Cat Cafes. Need we say more?
Cat houses/cafes give you all the benefits of owning a cat without any of the drawbacks. No feeding, cleaning, or hourly rates involved. Just about all the touching and cuddles you want, but at the cost of marked up nosh for you and your feline friend for the moment. So we decided to take an allergy booster and put on a long-sleeved shirt to go review some feline cafes!
1. Cat Eyes Cafe
Cat Eyes Cafe is sort of hard to find, a converted apartment with twelve catty flatmates. Hahaaaaa. Ha. But really though, the adorable kits don’t always get along, but the owenerbbbbbbbbbbbbb sorry that was the ginger longhair on the keyboard, the owner keeps a pretty firm [back]hand with them.
The place itself is big, probably comfortably fits about 20 with front and backrooms, but still feels quite homey. There are board games, comfortable seats, clean, cat-hair free surfaces, and a big window overlooking the Shanghai Natural History Museum. The prime real estate’s mainly reserved for the cats and their cat castle, though. They are, after all, doing all the work to make rent and pay for the fast wifi.
There’s cafe fare (cakes & pastries) as well as some pasta dishes. We tried a medium-size cappuccino (38 RMB) which was a bit weak considering the cost. Overall, though, you’re not coming here for the coffee, right?
Address: Rm 17A, Bldg A, 129 Dàtián Rd. near Natural History Museum (大田路129号)
2. Life Cafe
Life Cafe is tucked in the back of a little lane house, like the den of a cat burglar from the 1930s, along with one of your socks, that thumb drive with the documents you desperately needed last week, what could be a dead mouse and all the other stuff you can never to find. But we found Life Cafe, somehow, despite the tiny little invisible sign on the front gate that didn’t help much.
The place has two floors, one of which is your regular living-room style cafe, and another which is made up of several low-ceilinged living rooms for hire, at the marked up prices of serviceable tea and food, of course. The creaky floors and stairs are much louder than the pleasantly low key music, but maybe that’ll just make the place even more like home for some people.
Where’re the cats though? That’s the tricky bit; they belong to the house itself, or maybe they’re just strays, but they just sort of wander in and out of view whenever they feel like it, like they own the place. Which, to be honest, they kind of do.
Address: Compound 1, Building 2, 427 Jùlù Road, near South Shǎanxī Road (巨鹿路427号-1院内2楼东南)
3. Petit Cat Cafe
Petit Cat Cafe is also a lane house, though still quite small and noisy. Its popularity doesn’t help. You can reserve tables ahead of time, though. The cats, not so much. In fact it gets so crowded that you’ll only catch brief tail swishes among dark forests of caffeine jiggled legs growing out of the poorly lit interior.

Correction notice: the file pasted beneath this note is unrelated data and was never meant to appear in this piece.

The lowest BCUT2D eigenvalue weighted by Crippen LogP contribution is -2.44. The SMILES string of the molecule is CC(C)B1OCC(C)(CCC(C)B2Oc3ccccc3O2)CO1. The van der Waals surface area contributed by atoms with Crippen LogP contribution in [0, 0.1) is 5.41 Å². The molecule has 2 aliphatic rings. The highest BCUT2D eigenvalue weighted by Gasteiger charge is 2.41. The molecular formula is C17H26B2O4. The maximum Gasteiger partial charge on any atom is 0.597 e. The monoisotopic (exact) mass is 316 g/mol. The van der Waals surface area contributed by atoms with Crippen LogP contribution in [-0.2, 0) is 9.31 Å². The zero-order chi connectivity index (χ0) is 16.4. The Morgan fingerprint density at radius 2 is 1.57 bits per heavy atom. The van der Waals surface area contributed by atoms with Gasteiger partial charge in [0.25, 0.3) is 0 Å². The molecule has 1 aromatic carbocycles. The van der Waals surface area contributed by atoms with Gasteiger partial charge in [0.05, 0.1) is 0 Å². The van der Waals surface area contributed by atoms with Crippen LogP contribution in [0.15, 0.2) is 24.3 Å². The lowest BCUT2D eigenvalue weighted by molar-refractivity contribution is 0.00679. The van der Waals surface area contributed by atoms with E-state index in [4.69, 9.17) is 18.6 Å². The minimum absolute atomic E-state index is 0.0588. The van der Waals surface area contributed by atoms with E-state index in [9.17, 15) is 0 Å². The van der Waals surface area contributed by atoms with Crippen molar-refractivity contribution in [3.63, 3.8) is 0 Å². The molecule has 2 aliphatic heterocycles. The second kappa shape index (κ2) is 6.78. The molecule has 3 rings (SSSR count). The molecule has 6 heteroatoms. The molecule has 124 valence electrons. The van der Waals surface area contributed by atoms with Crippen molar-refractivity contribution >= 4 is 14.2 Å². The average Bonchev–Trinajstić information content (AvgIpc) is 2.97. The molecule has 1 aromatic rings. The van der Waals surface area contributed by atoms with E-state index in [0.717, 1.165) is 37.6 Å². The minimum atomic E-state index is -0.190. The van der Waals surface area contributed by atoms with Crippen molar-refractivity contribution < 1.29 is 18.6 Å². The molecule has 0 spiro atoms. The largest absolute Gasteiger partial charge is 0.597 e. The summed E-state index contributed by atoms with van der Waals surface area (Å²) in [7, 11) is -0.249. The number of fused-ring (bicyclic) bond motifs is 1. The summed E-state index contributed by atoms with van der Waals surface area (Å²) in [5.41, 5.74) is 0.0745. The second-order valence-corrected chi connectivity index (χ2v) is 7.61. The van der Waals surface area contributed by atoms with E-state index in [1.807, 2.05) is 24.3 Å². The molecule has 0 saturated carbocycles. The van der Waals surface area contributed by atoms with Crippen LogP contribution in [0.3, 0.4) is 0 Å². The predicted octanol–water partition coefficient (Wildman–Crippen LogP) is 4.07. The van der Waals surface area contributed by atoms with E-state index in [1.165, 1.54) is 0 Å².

Maybe in spite of the darkness, the decor is so pink, fluffy and sweet that you just might cough up a hairball. People with cold, bitter, brittle hearts should beware.
The music is great. With the paper thin floors, you might hear what sounds like dudes practicing slap-bass riffs over `Mama I love you, Mama I care.’ We decided to leave that mystery undiscovered, a beautiful, spectral symphony that adds a bit of character to this little kitty abode.
The service is a bit slow though. With not many orders taking place, the cappuccino took almost twenty minutes to arrive, and it wasn’t just my heightened, twitchy awareness (I’d had like, four coffees by this point, no one said reviewing cat cafes was easy) dragging out the passage of time. When it finally did arrive, the waitress was walking around with her hands clasped together with exacting precision, pouring coffee with her elbows out like she was a little clockwork geisha doll or something. All in all, a pretty weird little place.
Address: 45-53 North Shǎnxī Road (47号53陕西南路)
4. Miao Wu Café
Another lane house, but from top to bottom. Three stories of chilled-out cat house. The ground level has an outdoor table, cockatoo included, and a smaller interior with a table and the counter where you order. The upper floors are much larger, though.
The Renaissance-esque second floor is mostly for people, with lots of tables and comfy seating, awash with light spilling in from a big window. Cats are welcome and will chill there, of course, but it’s not like the third floor. The third floor is carpet (shoes off please) with cat castles, cat nap nooks, cat catwalks and so on. You’ll find most of the cats here, and the people sitting on the carpet with a cat purring in their lap or by a low coffee table or on their knees chasing cats around. There’s also a small outdoor terrace.
The food, drink, prices, and service are in keeping with the theme, though, that you go to a cat cafe for mainly one thing: furry friction. Nonetheless, Miao Wu Cafe has a number of weekly deals and even a membership to soften the damage.
Address: Lane 91, No. 34, Xúhuì District Road (徐汇区 天平路91弄34号)
We’d say that these aren’t the kinds of places you go to unless you really love cats, but that’s fairly obvious, isn’t it? The coffee is typically not great, the food is okay, and the price is high for what you’re getting. But again, you’re paying for the cats, the loveable balls of equal parts fluffy cuteness and condescending superiority.
Bring some work, consider the extra couple RMB for the coffee a tax on your sweet Instagram #caturday posts, and just relax, enjoy the company of some cool cats.